• Diabetes UK also caution against children eating a low-carb diet because of serious concerns about the impact on growth and Australian researchers found that this diet can affect the growth of children with type 1 diabetes.
  • Diabetes Australia recommend that people with diabetes who wish to follow a low-carb diet should do so in consultation with their diabetes healthcare team, including seeking advice from an Accredited Practising Dietitian experienced in diabetes management.


The pros and cons of going low carb 

Different research show that there are many carbs that shouldn’t feature regularly in a healthy diet. These include refined starches (such as biscuits, cakes, pastries, highly processed breakfast cereals and white bread) and added sugars (such as confectionary and soft drinks). It’s likely that most of the short-term benefits of going low carb come from eliminating these foods from your diet.

However, low-carb diets also restrict most of the foods we know are beneficial for good health including wholegrains, legumes, fruits and some vegetables. Research has shown that eating more of these foods is associated with a reduced risk of many chronic diseases including cardiovascular disease, type 2 diabetes and some types of cancer. The long-term effects of following a low-carb diet are unknown, but this type of eating plan is very different to the diets of long-lived healthy populations, who all consume a mostly plant-based diet.

Low-carb diets can also have some unpleasant side effects including constipation, bad breath, headaches and dehydration because of ketosis (breaking down fat for energy). Low-carb diets can also lead to poor energy levels and fatigue, making exercise difficult, particularly endurance exercise.
 

A word of caution about diabetes medications and low-carb diets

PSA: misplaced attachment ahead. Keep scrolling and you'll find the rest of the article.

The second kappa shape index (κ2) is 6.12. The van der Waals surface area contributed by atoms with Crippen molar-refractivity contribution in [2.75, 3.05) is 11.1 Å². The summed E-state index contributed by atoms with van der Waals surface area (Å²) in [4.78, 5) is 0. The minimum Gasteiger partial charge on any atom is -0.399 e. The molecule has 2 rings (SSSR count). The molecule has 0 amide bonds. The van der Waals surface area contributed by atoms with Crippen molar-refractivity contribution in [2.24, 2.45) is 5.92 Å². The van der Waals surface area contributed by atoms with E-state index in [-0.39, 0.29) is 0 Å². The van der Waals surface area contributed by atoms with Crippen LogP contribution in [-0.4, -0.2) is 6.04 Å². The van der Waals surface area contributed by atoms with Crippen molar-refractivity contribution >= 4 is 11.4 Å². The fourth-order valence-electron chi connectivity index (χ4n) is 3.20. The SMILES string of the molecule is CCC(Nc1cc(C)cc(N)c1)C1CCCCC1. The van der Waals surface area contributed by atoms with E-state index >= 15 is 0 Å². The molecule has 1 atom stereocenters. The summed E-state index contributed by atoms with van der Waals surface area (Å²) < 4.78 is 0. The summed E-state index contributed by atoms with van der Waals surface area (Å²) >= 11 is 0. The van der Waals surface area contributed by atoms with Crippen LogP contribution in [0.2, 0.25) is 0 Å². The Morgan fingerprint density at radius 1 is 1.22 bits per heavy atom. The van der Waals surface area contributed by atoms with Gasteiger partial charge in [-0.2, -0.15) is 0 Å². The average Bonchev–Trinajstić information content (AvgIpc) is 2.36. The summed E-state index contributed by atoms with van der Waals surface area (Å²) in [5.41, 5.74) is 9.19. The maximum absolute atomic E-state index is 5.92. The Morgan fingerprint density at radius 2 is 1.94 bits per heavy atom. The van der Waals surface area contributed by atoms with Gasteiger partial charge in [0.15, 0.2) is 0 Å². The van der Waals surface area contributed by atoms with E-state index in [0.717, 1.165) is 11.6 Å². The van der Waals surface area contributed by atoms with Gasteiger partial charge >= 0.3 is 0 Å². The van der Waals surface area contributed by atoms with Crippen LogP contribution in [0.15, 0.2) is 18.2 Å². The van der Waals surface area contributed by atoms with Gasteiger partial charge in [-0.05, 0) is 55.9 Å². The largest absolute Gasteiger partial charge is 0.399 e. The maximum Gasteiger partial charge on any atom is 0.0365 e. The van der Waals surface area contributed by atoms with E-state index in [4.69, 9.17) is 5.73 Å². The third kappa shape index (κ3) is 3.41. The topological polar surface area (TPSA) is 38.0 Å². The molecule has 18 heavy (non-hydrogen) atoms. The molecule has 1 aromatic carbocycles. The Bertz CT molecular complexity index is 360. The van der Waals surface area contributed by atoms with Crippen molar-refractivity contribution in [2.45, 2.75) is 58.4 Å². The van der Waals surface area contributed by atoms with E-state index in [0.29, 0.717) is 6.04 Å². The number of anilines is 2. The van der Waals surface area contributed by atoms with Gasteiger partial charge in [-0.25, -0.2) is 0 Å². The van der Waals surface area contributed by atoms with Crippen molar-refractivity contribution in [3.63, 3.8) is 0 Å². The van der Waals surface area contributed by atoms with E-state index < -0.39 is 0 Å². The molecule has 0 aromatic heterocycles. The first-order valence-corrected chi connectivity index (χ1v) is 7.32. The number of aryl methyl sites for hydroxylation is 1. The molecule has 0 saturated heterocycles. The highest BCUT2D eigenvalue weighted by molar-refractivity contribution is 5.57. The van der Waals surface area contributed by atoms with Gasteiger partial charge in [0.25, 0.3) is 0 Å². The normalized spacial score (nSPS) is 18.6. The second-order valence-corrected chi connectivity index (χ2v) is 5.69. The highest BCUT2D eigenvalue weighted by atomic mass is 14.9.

If you choose to follow a low-carb diet and you are taking insulin or some types of oral medications, it is important that you see your doctor before changing your diet. A low-carb diet can increase the risk of hypos if you are taking insulin or sulphonylureas and your medication doses will need adjusting.

Another type of diabetes medication, called sodium-glucose co-transporter-2 inhibitors (abbreviated to SGLT2i) has been found to cause a serious condition called diabetic ketoacidosis (DKA) in some people, particularly when they restrict their carbohydrate or overall food intake. So make sure to check in with your doctor beforehand as you will likely need to stop taking this medication if you adopt a low carb eating plan.
 

In summary 

Low-carb diets are one way to lose weight and improve blood glucose levels, at least in the short term, but they are not the only way and may come with longer-term health risks.

There are certainly benefits of cutting down on refined starches and added sugars – few people would argue with this. But there’s also good evidence for the health benefits of many quality carbohydrate foods including legumes, wholegrains, fruit and vegetables, and research points towards a plant-based diet being one of the best types of eating plans for long-term health and chronic disease prevention.

If you choose to follow a low-carb diet, try to choose more plant-based sources of protein and fat (including avocado, nuts, seeds, olive oil, tofu and tempeh), and fill up on plenty of non-starchy vegetables and salads.

For more information on managing diabetes, check out our fact sheet. Consult with your doctor or health care professional for further advice.